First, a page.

Virtual reality, or VR, is a digital world that was developed decades ago but has come into its own in recent years. This is because only now is the technology small enough, powerful enough, and affordable enough to reach the mainstream. For those reasons, virtual reality is now starting to get used in education.
VR represents a new media platform that can allow for a more immersive way for students to learn. But, importantly, it can also be an option to offer greater opportunities and experiences to all students.
For example, students in positions of physical limitations, or schools with limited funding, are now able to experience virtual trips to real places they could not have reached before.
Read on to find out all you need to know about virtual reality in education.
- Virtual Reality Teaching: Successes and Challenges (opens in new tab)
- Best VR and AR Systems For Schools (opens in new tab)
What is Virtual Reality?
Virtual reality (VR) is a computer-based system that uses software, screens on each eye, and interactive controls to allow a person to enter a virtual, digital world. It can also be achieved using tablets and smartphones with the screen as the virtual world, but this is a less immersive way and often applies to augmented rather than virtual reality.
By placing the displays close to the eyes, usually in a headset, it allows the person to feel as if they're looking at a giant screen, close-up. The makes for a very immersive view that is coupled with motion sensors so when you move your head the view changes, just as in the physical world.
While virtual reality has been used widely for gaming it's also now being used in work-based training and, more recently, in education. One of the big factors in this relatively recent uptake was Google Cardboard, which used a super affordable cardboard phone holder with lenses built in to create virtual worlds. This works with smartphones, allowing students and teachers to easily and affordably experience VR.
Since then, virtual reality has had lots of funding thrown at it by big name companies, universities, and technology brands. With a global value (opens in new tab) at $6.37 billion back in 2021, which should reach $32.94 billion in 2026, it's clear this is a fast-growing area that's going to mean big changes in education long term.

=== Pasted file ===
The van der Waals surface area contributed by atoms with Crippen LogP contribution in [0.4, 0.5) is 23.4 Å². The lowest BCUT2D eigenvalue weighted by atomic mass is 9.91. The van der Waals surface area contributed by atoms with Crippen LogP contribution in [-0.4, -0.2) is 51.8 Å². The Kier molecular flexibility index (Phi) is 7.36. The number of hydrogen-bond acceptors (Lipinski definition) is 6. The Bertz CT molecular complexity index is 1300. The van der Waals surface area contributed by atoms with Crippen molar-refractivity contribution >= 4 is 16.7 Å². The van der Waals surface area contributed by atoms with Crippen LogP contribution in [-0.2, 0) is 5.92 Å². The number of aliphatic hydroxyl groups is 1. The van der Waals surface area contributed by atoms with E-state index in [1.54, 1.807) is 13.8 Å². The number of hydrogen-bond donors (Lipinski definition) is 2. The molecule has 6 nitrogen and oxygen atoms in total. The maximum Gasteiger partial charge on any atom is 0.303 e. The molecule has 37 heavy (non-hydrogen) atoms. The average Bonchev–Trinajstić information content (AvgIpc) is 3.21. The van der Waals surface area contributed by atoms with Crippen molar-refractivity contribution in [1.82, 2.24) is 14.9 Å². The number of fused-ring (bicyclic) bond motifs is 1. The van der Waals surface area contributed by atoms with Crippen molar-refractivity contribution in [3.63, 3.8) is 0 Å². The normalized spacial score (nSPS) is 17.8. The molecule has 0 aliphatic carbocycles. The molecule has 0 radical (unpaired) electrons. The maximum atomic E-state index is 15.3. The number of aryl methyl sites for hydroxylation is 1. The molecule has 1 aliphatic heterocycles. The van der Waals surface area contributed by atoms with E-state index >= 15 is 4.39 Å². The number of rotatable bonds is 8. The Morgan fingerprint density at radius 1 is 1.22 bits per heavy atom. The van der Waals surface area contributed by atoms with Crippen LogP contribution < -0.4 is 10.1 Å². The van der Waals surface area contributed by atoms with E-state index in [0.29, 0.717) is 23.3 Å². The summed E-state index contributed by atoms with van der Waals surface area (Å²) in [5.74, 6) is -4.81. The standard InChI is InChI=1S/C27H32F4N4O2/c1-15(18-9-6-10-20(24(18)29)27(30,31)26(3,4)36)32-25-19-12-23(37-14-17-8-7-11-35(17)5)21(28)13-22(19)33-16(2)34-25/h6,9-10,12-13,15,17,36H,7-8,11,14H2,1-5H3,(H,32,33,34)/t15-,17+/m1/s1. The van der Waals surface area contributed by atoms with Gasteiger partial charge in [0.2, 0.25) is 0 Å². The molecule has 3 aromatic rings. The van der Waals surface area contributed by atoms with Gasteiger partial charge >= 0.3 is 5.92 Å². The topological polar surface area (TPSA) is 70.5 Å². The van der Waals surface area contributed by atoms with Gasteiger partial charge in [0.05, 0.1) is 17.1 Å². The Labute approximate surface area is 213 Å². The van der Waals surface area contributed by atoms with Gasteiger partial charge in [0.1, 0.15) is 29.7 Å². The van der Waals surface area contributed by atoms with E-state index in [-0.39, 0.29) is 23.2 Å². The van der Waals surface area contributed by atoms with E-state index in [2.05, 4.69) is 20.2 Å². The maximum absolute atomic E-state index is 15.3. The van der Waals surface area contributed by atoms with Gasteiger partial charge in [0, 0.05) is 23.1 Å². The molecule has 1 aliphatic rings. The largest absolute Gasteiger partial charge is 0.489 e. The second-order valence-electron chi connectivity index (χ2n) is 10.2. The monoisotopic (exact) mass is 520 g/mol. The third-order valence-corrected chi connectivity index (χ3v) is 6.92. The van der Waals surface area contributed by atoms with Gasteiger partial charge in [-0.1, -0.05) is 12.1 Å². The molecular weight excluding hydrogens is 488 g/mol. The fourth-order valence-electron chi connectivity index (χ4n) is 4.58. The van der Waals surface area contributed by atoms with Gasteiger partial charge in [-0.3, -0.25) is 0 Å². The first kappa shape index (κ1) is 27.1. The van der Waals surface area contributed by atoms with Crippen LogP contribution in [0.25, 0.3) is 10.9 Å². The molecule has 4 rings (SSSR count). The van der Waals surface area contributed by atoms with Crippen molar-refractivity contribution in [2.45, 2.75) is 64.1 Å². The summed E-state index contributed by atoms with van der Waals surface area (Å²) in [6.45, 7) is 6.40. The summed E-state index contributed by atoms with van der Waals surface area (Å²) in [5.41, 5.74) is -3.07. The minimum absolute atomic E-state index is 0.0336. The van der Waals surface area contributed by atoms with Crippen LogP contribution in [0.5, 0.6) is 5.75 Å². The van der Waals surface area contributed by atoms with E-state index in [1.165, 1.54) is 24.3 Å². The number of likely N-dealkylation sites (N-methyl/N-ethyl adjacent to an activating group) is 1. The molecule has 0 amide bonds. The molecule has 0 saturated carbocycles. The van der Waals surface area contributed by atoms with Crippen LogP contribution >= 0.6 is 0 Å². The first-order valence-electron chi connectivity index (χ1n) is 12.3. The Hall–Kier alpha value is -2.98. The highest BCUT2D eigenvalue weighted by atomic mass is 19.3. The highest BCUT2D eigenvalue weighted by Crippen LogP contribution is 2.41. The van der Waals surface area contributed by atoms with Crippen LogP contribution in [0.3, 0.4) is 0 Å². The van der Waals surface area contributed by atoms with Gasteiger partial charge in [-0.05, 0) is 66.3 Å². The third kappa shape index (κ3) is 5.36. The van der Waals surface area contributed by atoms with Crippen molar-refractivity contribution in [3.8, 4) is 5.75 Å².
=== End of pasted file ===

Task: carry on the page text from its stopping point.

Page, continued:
How can virtual reality be used in education?
One of the most powerful ways to show off virtual reality in schools is to take virtual tours. This can mean visiting a location, anywhere in the world, without the usual issues of cost, transport, waiver forms, and even crowds to worry about. Instead, students and teachers can slip on VR headsets and all go on a tour together. But it goes further as this can also go beyond time, allowing a class to go back and visit an ancient city that's now gone, for example.
The uses for VR extend into a variety of subjects, however, for science, for example, students could visit the stars or carry out virtual lab (opens in new tab) experiments safely using digital versions of the real thing but that react in the same way.
This goes further with some schools actually setting up virtual classrooms that children can visit remotely. The Optima Academy charter school in Florida provides its 1,300 students with Oculus VR headsets (opens in new tab) to participate in virtual lessons. This can include history lessons taught in the Oval Office, virtually, or among the planets for astronomy.
How can schools get virtual reality?
Getting virtual reality into schools consists of two main parts: the access to virtual reality headsets themselves and the software required to run it all. There are now companies that specialize in providing kits with enough headsets for an entire class. Most also now have their own software, compatible with others, which allows teachers to manage the experience of the class and gain access to lots of educational apps and games.
There are also apps that offer virtual reality experiences on phones and tablets without the need for a headset. Think Google Earth, in which you can explore the planet virtually by panning and zooming about. That's not as immersive, but certainly classes as a virtual reality experience.
Since Apple introduced software advances that make building virtual reality easier this has grown massively in education. One leading name is Discovery Education, who offers a good example of augmented reality (opens in new tab) with their new app that was featured at Bett 2022 (opens in new tab).
We've also compiled a list of the best virtual and augmented reality headsets for schools (opens in new tab), which shows the options out there and can give you an idea of pricing.